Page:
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The Montessori Method

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melissa londono

on 30 September 2013

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Transcript of The Montessori Method

The Montessori

Maria Montessori
"The greatest triumph of our education method should always be this: to bring about the spontaneous progress of the child".
Maria Montessori believed that nothing comes into the mind except through the senses.
the purpose of the sensorial activities is to help the child in his efforts to sort out the many varied impressions given by the senses.
The sensorial materials are designed with a built in feed back to control of error to show when mistakes have been made.
The hands and mind work together, making the learning experience one of doing rather than of simply observing.
Practical Life
The activities found in this area of the classroom, provide real experiences of children.
the practical life exercises are organized in three main areas:

care of the person
care of the environment
grace and courtesy

Sensorial training is very important in learning the basics of arithmetics.
Language Arts,
Science & Social Studies
Language lies at the root of that transformation of the environment that we all call civilization.
Montessori vs. Traditional Preschool Education
Other Methods
We the Montessori

The child who concentrates is extremely happy.
Repetition is necessary for the child to refine his senses, perfect his skills, and build up competency and knowledge.

If we seek perfection, we must pay attention to our own defects, for it is only by correcting these that we can improve ourselves.
To keep in mind...
Free choice is one of the highest of all the mental processes.
Montessori’s method has its base in scientific observation. Observation and classification of plants and animals leads naturally to understanding the world through its environment.
development of an intelligent interest and an appreciation of the natural and physical world; development of a scientific attitude; helping the child acquire a scientific method of problem solving; and helping the child acquire a useful knowledge of scientific principles.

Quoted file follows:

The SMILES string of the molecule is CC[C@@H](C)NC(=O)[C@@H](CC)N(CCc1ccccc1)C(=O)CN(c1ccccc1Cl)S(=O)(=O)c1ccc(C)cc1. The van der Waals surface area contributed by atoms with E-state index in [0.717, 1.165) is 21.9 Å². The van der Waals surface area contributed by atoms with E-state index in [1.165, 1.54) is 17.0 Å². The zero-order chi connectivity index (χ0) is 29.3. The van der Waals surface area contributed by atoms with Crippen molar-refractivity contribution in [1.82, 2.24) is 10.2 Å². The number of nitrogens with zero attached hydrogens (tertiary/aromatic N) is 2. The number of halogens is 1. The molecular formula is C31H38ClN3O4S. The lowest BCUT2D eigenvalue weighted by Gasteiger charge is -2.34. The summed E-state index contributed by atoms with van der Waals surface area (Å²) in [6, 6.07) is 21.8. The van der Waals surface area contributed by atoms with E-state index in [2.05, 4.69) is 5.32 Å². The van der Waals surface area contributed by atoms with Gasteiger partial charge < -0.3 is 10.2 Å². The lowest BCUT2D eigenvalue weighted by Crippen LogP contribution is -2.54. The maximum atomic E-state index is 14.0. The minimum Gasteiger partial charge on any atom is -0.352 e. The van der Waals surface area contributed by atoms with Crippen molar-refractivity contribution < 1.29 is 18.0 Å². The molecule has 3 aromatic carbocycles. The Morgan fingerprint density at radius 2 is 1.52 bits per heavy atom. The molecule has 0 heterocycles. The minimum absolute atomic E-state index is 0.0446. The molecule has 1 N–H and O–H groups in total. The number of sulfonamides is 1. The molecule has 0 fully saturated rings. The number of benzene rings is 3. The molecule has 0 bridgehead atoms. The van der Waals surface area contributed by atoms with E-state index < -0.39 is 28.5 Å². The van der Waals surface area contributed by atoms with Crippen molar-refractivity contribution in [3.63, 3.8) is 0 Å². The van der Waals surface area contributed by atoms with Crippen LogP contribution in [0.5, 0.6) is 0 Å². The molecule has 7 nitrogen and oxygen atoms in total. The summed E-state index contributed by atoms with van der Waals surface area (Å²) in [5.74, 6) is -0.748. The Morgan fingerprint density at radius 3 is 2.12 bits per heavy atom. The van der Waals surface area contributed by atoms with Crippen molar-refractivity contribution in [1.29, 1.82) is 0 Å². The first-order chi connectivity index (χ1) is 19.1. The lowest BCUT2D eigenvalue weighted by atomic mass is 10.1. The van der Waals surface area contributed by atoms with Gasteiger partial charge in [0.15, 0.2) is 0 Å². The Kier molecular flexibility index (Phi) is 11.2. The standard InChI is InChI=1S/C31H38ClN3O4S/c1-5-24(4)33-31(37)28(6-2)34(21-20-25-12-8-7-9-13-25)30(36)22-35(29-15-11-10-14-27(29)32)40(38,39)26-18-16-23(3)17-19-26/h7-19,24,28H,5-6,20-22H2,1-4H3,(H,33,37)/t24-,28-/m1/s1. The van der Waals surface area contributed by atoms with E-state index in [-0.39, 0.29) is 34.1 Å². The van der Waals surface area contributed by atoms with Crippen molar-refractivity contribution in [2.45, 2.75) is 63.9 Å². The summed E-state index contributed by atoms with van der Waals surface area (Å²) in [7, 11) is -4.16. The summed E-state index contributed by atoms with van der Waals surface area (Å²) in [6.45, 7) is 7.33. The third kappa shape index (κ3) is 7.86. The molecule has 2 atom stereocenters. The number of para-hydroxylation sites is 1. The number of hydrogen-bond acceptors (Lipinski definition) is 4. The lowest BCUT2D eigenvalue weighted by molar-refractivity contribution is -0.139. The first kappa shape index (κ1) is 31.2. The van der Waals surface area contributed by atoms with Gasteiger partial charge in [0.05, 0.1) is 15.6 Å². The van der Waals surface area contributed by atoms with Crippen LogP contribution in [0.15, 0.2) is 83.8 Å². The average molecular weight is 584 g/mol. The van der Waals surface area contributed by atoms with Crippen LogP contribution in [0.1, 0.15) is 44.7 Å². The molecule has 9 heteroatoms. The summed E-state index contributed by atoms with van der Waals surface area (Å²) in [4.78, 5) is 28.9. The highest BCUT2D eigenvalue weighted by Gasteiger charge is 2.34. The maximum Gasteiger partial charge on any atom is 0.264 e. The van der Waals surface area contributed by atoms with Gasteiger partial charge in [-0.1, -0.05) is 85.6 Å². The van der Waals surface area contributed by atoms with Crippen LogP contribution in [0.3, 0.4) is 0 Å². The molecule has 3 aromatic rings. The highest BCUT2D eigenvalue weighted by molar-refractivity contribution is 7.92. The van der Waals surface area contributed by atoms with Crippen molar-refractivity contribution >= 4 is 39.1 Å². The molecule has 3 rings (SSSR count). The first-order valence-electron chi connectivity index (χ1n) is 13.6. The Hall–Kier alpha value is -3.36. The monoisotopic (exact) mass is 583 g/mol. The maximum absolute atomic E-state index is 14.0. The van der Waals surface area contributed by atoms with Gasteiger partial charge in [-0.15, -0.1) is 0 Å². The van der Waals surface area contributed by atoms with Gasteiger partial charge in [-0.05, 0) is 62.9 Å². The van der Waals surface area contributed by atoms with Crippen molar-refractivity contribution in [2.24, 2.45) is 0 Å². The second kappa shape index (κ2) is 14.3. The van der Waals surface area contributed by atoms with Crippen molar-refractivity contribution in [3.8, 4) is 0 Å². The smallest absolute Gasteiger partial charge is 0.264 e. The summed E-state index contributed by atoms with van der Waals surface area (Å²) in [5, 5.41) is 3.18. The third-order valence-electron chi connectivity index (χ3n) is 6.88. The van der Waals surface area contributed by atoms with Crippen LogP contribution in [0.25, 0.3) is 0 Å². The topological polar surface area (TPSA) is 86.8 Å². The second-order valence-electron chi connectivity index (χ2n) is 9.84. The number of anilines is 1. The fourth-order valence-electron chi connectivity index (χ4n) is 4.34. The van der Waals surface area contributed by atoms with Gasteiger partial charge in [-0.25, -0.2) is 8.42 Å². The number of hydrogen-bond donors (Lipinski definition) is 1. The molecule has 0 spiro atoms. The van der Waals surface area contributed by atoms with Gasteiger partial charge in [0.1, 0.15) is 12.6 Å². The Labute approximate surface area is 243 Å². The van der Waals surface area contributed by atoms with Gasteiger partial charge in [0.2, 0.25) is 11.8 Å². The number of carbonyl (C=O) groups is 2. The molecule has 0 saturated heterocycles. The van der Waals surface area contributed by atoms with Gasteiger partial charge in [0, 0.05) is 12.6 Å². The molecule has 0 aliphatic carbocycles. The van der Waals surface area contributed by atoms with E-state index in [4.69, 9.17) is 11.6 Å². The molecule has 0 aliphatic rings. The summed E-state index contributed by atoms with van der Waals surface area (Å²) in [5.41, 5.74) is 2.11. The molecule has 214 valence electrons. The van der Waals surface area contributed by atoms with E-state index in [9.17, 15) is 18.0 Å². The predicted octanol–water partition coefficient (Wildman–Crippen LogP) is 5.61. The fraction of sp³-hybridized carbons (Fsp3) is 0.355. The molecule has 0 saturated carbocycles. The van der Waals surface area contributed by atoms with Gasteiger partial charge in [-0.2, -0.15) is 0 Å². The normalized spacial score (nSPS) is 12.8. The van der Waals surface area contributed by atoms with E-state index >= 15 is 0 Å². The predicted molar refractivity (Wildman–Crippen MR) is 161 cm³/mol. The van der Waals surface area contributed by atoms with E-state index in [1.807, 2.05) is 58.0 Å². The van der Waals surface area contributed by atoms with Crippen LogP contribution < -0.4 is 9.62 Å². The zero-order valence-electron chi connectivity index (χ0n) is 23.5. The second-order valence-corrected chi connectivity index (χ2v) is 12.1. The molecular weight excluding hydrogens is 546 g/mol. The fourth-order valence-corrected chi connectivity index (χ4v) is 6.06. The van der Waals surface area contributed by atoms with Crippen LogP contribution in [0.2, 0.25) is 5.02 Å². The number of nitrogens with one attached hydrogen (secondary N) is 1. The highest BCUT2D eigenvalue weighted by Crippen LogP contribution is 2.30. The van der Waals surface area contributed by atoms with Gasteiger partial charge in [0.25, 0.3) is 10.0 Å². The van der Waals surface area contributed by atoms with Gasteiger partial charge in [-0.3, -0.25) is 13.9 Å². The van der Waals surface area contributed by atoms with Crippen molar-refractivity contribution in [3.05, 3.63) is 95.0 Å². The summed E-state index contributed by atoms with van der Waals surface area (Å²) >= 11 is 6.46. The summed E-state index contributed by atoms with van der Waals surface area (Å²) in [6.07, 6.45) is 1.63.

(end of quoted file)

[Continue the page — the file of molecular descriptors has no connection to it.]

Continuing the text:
Maria Montessori was born in Chiaravalle, Italy, in 1870.
She was the first woman who graduate from medicine school.
In 1907 she was placed in charge of the Casa dei Bambini school.
By 1925, more than 1,000 Montessori schools had opened in the United States.
During World War II, Montessori developed Education for Peace in India, and earned two Nobel Peace Prize nominations.
She died May 6, 1952, in Noordwijk aan Zee, Netherlands.

The Montessori Philosophy
Our COJOWA mission is to develop integral, bilingual leaders with global perspectives, within a challenging academic environment that motivates the development of individual potential, solid human values, and a decisive commitment with the community.
We will achieve this by way of teamwork between motivated students, quality staff, and committed parents.
Connecting our school with the Montessori Method
Our biggest and most ambitious goal (MEGA) 2012-2016
By 2016 we will be a bilingual educational institution, Highly Functional under SACS standards, that nurtures the integral potential of each and every one of its students.
It directs its educational goals to the development of personal and social values of the students, instructing them to be:
Autonomous, independent and original people, with their own criteria.
Capable of learning by themselves, research, analyze and evaluate information; using knowledge in a productive and creative way.
Capable of understanding social problems and of proposing new solutions.
Prepared to face, with talent and confidence, the future of their community with respect to its economic, cultural, and political aspects.
People with their own identity and with respect for themselves and cultural diversity.
Solid physical, socio-ethical, and intellectual equilibrium enjoying harmonic interaction with nature.
Capable of rapidly adjusting themselves to the unpredictable future.
Learning mathematical concepts in a Montessori classroom begins concretely and progresses towards the abstract.
They are developed from simple to complex.
Abstracting the nature of reality is a human attribute, which all people should have the opportunity to understand and apply to their daily reality.
The Absorbent Mind
The Prepared Environment
Sensitive Periods
Observation plays an important role in Montessori education, for all the different people involved in a school from the students to the teachers to the parents.